Dream content in cigarette smokers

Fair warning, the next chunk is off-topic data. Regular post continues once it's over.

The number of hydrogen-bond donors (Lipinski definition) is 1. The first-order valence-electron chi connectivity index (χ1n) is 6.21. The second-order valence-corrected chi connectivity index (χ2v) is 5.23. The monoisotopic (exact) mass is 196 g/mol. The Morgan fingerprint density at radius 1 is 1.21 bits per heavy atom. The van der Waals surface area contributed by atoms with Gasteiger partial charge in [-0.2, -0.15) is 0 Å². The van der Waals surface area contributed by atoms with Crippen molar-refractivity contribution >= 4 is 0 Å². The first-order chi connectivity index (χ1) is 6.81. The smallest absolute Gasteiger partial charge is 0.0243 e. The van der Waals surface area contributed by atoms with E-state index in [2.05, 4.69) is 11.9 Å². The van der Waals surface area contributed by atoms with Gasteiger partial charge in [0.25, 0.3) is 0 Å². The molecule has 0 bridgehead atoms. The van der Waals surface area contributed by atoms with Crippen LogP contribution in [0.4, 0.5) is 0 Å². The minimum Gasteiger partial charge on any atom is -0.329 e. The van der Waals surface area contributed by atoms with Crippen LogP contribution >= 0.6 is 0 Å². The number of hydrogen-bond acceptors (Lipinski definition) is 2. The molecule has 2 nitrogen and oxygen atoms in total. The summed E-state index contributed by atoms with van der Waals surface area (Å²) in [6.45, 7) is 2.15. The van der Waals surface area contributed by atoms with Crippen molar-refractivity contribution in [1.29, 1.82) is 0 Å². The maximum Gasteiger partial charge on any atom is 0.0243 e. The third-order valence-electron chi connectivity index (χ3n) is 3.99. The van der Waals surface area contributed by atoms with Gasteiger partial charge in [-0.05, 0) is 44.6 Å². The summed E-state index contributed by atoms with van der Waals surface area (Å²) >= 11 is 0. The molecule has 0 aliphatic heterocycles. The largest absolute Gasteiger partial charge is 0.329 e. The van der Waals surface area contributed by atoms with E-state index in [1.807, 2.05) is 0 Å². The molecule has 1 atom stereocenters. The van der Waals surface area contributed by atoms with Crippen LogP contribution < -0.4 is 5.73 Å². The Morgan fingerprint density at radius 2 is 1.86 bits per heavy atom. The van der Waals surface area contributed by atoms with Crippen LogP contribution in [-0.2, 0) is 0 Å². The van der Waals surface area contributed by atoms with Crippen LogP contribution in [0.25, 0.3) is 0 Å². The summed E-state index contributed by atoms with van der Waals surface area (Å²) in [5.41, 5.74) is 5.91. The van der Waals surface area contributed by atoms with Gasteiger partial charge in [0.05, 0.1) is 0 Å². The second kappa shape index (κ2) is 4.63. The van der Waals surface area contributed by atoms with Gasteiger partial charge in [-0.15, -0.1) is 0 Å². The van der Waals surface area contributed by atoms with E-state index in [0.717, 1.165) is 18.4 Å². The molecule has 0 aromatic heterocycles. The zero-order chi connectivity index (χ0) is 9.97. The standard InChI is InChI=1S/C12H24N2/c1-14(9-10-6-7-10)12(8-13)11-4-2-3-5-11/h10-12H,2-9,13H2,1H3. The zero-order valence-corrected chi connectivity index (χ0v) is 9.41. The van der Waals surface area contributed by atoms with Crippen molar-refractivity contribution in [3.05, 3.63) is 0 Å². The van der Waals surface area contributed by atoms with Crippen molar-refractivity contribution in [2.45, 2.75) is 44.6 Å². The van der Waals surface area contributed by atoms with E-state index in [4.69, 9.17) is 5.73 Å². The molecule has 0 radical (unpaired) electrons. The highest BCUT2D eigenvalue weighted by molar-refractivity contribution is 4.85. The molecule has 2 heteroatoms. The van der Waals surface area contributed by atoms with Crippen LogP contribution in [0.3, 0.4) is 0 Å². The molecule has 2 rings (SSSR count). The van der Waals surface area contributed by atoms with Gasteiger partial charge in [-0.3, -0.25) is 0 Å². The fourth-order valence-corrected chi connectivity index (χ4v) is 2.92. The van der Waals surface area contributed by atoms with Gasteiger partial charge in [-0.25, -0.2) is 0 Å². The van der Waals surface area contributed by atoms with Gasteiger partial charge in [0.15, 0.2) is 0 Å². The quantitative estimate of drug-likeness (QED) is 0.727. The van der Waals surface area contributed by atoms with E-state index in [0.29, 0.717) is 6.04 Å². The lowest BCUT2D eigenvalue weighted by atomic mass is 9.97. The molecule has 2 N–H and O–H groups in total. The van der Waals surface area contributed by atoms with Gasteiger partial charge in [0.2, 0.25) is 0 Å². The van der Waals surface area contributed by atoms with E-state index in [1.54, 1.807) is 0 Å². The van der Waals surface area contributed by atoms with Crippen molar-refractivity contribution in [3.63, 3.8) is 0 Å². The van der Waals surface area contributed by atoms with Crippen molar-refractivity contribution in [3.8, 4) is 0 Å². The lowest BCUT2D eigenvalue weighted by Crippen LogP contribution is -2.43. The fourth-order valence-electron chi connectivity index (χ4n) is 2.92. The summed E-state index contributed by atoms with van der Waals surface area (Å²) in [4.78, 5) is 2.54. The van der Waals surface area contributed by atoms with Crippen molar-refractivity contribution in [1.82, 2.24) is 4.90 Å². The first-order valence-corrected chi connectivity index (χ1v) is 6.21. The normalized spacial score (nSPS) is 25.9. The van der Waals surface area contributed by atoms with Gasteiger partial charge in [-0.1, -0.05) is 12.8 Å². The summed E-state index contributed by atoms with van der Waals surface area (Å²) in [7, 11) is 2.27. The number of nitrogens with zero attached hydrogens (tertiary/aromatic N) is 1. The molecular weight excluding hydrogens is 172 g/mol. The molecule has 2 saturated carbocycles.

Numerous studies have investigated the different ways in which the content of everyday dreams relates to the dreamer’s waking concerns, thoughts and activities. The aim of the present study was to further examine which types of waking behaviors are likely to be incorporated into everyday dreams by examining the frequency of smoking dreams in the home dream reports of 36 adult smokers and 36 non-smokers. In addition, since nicotine consumption impacts sleep, including REM sleep, we also explored if smokers and non-smokers differ in their self-reported and dream diary-based dream recall frequency. A total of 931 dream reports were collected. No significant difference between smokers and non-smokers was found in the proportion of their dream reports containing references to smoking (less than 1% in both groups). In addition, smokers and non-smokers did not differ significantly in their estimated levels of weekly dream recall, nor in the actual number and word length of dreams reported in their home dream logs. These results are discussed in relation to previous studies of smoking dreams as well as in light of the continuity hypothesis of dreaming.